Asian Cultural Awareness hosts College's first Cultural Night Market

Posted by Elizabeth Hopkins

On Saturday, Nov. 10, Asian Cultural Awareness and a number of other student organizations hosted the College's first Cultural Night Market in the Spa from 6 p.m. to 8 p.m.

The event was a huge success, attracting visitors for the entirety of its duration and kept onlookers captivated with thrilling performances from groups like Breakbeats, Skidaiko, Lift Every Voice, Skidmore Pride Alliance, Ujima and ACA.

The market featured an array of delicious goodies from cultures across the globe. ACA provided East Asian shaved ice, baya kyaw chips and a number of other dishes. Lift Every Voice provided a tantalizing loaf of corn bread. Ujima tempted passers-by with cupcakes bearing national flags from all around the world. Pride Alliance brought a whole array of tasty, rainbow-colored baked goods. One could not help but succumb to any number of these treats.

Entrance to the market was free, and most market items cost no more than five dollars. Students could make purchases with cash or Skid card by purchasing one-dollar tickets at the desk at the entrance. This system rendered the market far more accessible to students without excluding community members who only had cash available for use.

The market offered many other exciting highlights, including Henna tattoos provided by Hayat, priced anywhere between one and five dollars, as well as an arrangement of jewelry By the end of the night, many of the event's attendees wore one of Hayat's exquisite designs.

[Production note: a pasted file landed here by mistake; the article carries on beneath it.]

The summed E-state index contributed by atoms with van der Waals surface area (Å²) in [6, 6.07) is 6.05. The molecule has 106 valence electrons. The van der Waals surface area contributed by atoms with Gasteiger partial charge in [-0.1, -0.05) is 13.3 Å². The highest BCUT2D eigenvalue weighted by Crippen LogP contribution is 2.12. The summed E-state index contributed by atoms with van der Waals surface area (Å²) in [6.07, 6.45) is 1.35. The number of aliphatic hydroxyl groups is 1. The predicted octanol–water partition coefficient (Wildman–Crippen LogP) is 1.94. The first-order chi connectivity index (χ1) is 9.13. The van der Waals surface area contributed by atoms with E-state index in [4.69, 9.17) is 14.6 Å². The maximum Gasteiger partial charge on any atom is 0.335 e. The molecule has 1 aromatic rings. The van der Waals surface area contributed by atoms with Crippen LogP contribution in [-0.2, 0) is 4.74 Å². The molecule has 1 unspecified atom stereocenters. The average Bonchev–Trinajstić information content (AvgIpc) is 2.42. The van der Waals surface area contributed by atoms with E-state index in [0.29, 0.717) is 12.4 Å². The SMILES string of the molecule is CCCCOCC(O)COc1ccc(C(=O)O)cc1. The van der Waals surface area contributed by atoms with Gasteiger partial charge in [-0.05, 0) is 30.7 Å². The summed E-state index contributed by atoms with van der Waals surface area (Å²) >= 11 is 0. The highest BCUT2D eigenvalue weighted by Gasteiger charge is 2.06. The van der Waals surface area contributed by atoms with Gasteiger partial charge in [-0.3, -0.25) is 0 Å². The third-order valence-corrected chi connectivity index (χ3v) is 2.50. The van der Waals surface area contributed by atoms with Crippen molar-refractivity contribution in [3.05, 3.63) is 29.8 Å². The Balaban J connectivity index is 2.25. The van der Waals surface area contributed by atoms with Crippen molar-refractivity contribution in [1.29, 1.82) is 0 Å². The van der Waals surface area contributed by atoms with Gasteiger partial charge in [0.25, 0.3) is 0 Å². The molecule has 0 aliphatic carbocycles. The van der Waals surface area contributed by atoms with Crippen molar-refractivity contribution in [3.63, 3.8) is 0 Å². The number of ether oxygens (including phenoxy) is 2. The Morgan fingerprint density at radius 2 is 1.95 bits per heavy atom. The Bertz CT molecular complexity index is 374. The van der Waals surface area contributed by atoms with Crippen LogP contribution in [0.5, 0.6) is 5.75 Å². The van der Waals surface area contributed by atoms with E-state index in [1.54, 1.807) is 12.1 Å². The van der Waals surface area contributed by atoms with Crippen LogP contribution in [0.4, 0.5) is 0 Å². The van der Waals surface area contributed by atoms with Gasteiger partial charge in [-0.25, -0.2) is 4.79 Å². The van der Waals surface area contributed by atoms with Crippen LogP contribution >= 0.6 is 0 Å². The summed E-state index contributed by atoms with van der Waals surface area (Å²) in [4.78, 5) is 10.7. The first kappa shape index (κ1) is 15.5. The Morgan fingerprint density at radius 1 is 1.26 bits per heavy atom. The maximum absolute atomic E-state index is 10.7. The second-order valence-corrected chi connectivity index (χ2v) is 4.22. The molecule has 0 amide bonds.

A slideshow featuring fun facts and photos of cultural night markets in Asia and other areas of the world played throughout the night offering educational entertainment that made the evening even more informative and enjoyable.

The Cultural Night Market was the culmination of a year of intensive planning on the behalf of ACA and twelve other groups. Although organizers Elaine Woo '14, Carol Wu '14 and Shanna Williamson '14 originally intended for the program to be their Honors Forum project, they received such a positive response from the groups they had presented the idea to that the Market quickly escalated into a campus-wide event.

When fall semester arrived, the groups worked tirelessly to accomplish their goal. "We definitely spent more than thirty hours [on planning]," Wu recalled. "We dedicated a lot of our time to this event to be successful, and impact as many people as we could."

They did so with minimal budget, only spending twenty dollars from the Student Government Association account.

Successful off-campus advertising attracted roughly a multitude of people from town. "[Hosting the event] was a really good way to bridge the gap with the Saratoga community," Woo observed.

Student response was overwhelmingly positive. The event's incredible attendance brought in over six hundred dollars over the course of two hours, at least half of which was met within the first thirty minutes.

Proceeds from all sales at the Cultural Night Market will go towards providing program improvements and resources to Project Lift, a free after-school prevention program providing inspiring role models for students in grades one through five in Saratoga Springs.

The organizers of the event have expressed interest in turning the Cultural Night Market into an annual event.

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